Publication Date

Spring 2024

Document Type



Counselor Education

First Advisor

Dr. Ahmet Can

Second Advisor

Dr. Patricia Robey

Third Advisor

Dr. Leonis Wright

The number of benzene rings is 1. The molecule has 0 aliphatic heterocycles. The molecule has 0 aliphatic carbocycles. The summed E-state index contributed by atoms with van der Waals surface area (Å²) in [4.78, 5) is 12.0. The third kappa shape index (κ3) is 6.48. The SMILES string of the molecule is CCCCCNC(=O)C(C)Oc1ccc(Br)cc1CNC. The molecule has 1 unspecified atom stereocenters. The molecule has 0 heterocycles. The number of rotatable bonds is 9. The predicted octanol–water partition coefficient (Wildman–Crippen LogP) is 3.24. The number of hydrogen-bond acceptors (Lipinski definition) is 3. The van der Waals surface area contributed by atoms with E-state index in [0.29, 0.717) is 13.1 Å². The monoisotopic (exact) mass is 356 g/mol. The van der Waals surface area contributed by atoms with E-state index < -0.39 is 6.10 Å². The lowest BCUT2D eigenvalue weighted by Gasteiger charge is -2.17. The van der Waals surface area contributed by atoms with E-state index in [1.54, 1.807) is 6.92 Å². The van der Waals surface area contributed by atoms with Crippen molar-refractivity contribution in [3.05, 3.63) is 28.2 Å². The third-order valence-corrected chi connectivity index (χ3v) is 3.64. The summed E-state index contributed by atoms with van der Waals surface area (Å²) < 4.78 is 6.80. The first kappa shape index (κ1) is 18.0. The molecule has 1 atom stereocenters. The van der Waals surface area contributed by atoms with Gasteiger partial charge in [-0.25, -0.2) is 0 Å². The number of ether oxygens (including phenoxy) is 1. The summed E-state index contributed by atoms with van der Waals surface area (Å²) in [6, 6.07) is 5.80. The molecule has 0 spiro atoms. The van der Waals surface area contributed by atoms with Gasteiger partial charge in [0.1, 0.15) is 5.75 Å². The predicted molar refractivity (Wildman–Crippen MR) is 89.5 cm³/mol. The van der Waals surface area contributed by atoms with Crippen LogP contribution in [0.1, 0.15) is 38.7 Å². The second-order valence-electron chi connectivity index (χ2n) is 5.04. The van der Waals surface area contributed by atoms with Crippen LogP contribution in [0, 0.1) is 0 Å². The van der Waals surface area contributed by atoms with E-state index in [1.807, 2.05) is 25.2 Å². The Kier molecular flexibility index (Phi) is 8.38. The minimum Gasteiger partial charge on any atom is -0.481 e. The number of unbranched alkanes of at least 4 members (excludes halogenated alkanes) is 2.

Achieving higher education goals and becoming acculturated to the social and economic values of the U.S. is critical for the success of immigrants. According to a survey by the Pew Research Center, immigrants are estimated to account for 93% of the nation's workforce population growth over the next three decades (Pew, 2013). However, much of the existing empirical work on postsecondary outcomes among immigrant youth mainly focuses on the challenges and deficits faced by this group, as well as differences between racial/ethnic categories. This This emphasis might potentially mask within-group differences (e.g., ethnic/regional variations) that arise from unique pre- and post-migration contexts and experiences. This study proposes to focus on the protective factors that lead to the successful trajectories of immigrants in higher education. A special focus is placed on under-represented immigrants (e.g., Latino/a, Asians) enrolled in undergraduate and graduate programs across Illinois. This study will provide an exploratory investigation of the variables that have contributed to the successful matriculation of immigrants in higher education, including family involvement, grit, acculturation, academic persistence, and sense of belonging to the institution and overall subjective well-being. This study proposes to utilize and multiple regression design to predict the contribution of the variables in understanding their individual and collective contribution to success in undergraduate and graduate school.